SEN. RUSS FEINGOLD: They lost that game of chicken. In fact, the attorney general and the president said there was no way they would sign any temporary extension. It was their way or the highway. It had to be permanent despite the fact that the Patriot Act hadn't been fixed but they did not prevail. The Senate prevailed.
MARGARET WARNER: But today, House Judiciary Committee Chairman James Sensenbrenner refused to agree to the Senate's compromise and on the House floor early this evening, pushed through a five-week extension of the Patriot Act, sending it back to the Senate for action tonight.
REP. JAMES SENSENBRENNER: They came pretty close to wrecking everybody's Christmas; I didn't want to put the entire Congress in the position of them wrecking everybody's Independence Day.
MARGARET WARNER: Now to explain what happened, and what happens next, we're joined by Norman Ornstein, veteran Congress watcher from the American Enterprise Institute.
Norm, make sense of this for us, first of all let's start on the Senate side. Why initially would the White House and Republican leaders so adamant of not having a temporary extension only to give in last night?
NORMAN ORNSTEIN: They believed that they had a deal; it was a deal that had been worked out by House Republicans and the White House that basically extended the law. They thought they had made concessions. The original Patriot Act had a seven-year sunset provision on most of its major portions -- that it would have to be reviewed.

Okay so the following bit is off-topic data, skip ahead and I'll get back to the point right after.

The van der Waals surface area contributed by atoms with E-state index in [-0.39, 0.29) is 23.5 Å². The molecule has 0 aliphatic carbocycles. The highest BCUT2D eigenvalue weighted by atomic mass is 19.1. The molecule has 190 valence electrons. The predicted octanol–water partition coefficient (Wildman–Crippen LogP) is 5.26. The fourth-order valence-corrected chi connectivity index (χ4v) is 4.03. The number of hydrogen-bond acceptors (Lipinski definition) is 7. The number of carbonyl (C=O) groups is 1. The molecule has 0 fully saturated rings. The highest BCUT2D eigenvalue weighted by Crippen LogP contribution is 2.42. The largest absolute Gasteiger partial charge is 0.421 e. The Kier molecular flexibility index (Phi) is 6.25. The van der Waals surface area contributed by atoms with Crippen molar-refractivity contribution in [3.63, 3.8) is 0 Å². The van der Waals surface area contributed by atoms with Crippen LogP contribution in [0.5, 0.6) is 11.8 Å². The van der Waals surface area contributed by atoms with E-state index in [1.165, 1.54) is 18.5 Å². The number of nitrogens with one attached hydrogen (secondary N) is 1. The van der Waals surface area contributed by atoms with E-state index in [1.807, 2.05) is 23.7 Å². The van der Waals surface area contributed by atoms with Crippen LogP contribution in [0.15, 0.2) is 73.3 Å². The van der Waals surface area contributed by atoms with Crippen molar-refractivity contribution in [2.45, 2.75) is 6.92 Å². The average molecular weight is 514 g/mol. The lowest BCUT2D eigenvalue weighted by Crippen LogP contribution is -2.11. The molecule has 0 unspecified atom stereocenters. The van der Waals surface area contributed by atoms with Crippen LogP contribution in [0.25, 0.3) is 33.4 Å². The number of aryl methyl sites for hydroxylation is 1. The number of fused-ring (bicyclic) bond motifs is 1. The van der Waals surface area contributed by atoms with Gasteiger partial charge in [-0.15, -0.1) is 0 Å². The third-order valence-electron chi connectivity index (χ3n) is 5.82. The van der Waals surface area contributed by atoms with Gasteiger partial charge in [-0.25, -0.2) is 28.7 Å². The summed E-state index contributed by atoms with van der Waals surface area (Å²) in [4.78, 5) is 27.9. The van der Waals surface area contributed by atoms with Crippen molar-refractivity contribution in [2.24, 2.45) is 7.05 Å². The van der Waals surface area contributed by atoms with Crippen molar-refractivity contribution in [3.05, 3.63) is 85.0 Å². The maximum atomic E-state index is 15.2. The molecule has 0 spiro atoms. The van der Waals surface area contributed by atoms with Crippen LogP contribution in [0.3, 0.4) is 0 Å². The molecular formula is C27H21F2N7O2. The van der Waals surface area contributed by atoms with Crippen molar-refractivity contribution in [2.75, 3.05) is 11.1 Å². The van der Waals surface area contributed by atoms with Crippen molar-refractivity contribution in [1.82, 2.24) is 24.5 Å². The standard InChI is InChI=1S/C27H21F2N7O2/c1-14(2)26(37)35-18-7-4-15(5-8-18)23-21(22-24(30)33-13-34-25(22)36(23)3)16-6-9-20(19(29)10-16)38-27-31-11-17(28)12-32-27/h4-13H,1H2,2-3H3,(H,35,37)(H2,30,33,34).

The White House originally wanted it to make it permanent. They agreed to basically extend it another four years in most of these major provisions. They thought that was enough. But a number of Senate Republicans and Democrats didn't like some of these provisions, including, especially, things that would take away core protections from searches of business records or libraries and wanted a change.
The White House and the Senate Republican leadership thought that they could play a game of chicken with these people who objected and forced them in the end with the idea that if the Patriot Act which expires at the end of the year went under for any length of time, America would be vulnerable.
But in the end, for a variety of reasons, including most prominently the revelation about the wiretaps that emerged in the middle of this discussion, the worm turned, as it were, and they were forced to cave at the end although it wasn't the end as it turns out.
MARGARET WARNER: Almost looked like the end until 5 o'clock this afternoon.
When was the deal actually cooked and who cooked it last night? And we saw these guys milling around on the Senate floor waiting, waiting.